I had already planned on cooking prawn curry for dinner. Adding blitzed mango into the mix seemed like a yummy thing to do. Ground hazelnut was thrown in for a little variety. It was also a case of 'why not?'. Soon, I started gathering more herbs, spices and so forth. The simple curry dish I had planned on making had become something a little more elaborate.

This is the result - a flavoursome curry with hints of prawn and mango sweetness.

Mango Prawn Curry

- 600g prawns (devein, remove shell but leave the tail on if you wish)
- 1 tbsp ground hazelnut
- 1 tsp brown sugar (or to taste)
- Pinch of salt
- 1 red chili (sliced thinly and fried crisp) for garnishing
- 3 tbsp cooking oil
- About 1/2 cup water

To Blend
- 1 mango (2/3 ripe, cubed)
- 1 medium onion (roughly chopped)
- 1 clove garlic (roughly chopped)
- 2 dried chili (rehydrated in hot water, chopped)

Curry Paste
Combine the following with just enough water to make it into a thick wet paste.
- 1 tbsp blended fresh red chili
- 1 tbsp curry powder
- 1 tsp coriander powder

Spices and Herbs

- 2 dried bay leaves
- 3 dried chili (rehydrated in hot water)
- 2 star anise
- 1 cinnamon stick
- 1/4 tsp mustard seeds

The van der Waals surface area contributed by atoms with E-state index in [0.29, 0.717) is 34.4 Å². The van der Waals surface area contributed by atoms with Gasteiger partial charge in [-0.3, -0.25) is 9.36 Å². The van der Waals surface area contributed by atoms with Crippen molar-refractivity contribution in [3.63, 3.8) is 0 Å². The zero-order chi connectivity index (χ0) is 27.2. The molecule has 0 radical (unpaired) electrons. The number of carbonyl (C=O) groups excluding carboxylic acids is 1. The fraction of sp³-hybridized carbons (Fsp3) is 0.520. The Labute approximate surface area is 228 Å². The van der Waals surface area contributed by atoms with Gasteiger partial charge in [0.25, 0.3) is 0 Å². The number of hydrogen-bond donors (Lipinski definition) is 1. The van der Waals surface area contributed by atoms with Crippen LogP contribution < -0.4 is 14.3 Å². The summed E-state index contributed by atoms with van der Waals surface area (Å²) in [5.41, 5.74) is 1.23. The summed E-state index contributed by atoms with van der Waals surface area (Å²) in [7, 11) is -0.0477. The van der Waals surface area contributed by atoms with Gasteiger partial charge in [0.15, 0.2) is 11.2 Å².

1) Some ingredients - mango, chili, onion, garlic
2) Blend mango, chili (dried), onion and garlic
3) Blended mango
4) Spices, herbs, curry powder and ground hazelnut

1) Blend mango, onion, garlic and 2 pcs of dried chili together, with 1 to 2 tbsp water into a smooth paste.

2) Heat oil in pan. Add spices and herbs, curry paste and ground hazelnut. Fry until fragrant.

3) Pour in mango mixture from note 1) above. Add 1/2 cup water. Cook for about three minutes.

4) Season with brown sugar (to taste) and a pinch of salt. Add the prawns. Turn gently until all are coated in gravy. Let it sit until cooked, which should take less than a minute on medium-high heat. Stir before dishing out.

5) Garnish with slices of fried chili.

Note :
If using mangoes with a strong flavour, seasoning may not be required.

1) Fry spices, herbs and curry paste
2) Fry until fragrant
3) Pour in mango puree
4) Finally, stir in the prawns

Best eaten with rice. If you're cooking this without the tails of the prawn attached, flatbread is a great alternative.

Rice with Mango Prawn Curry

Mango Prawn Curry fresh out of the wok!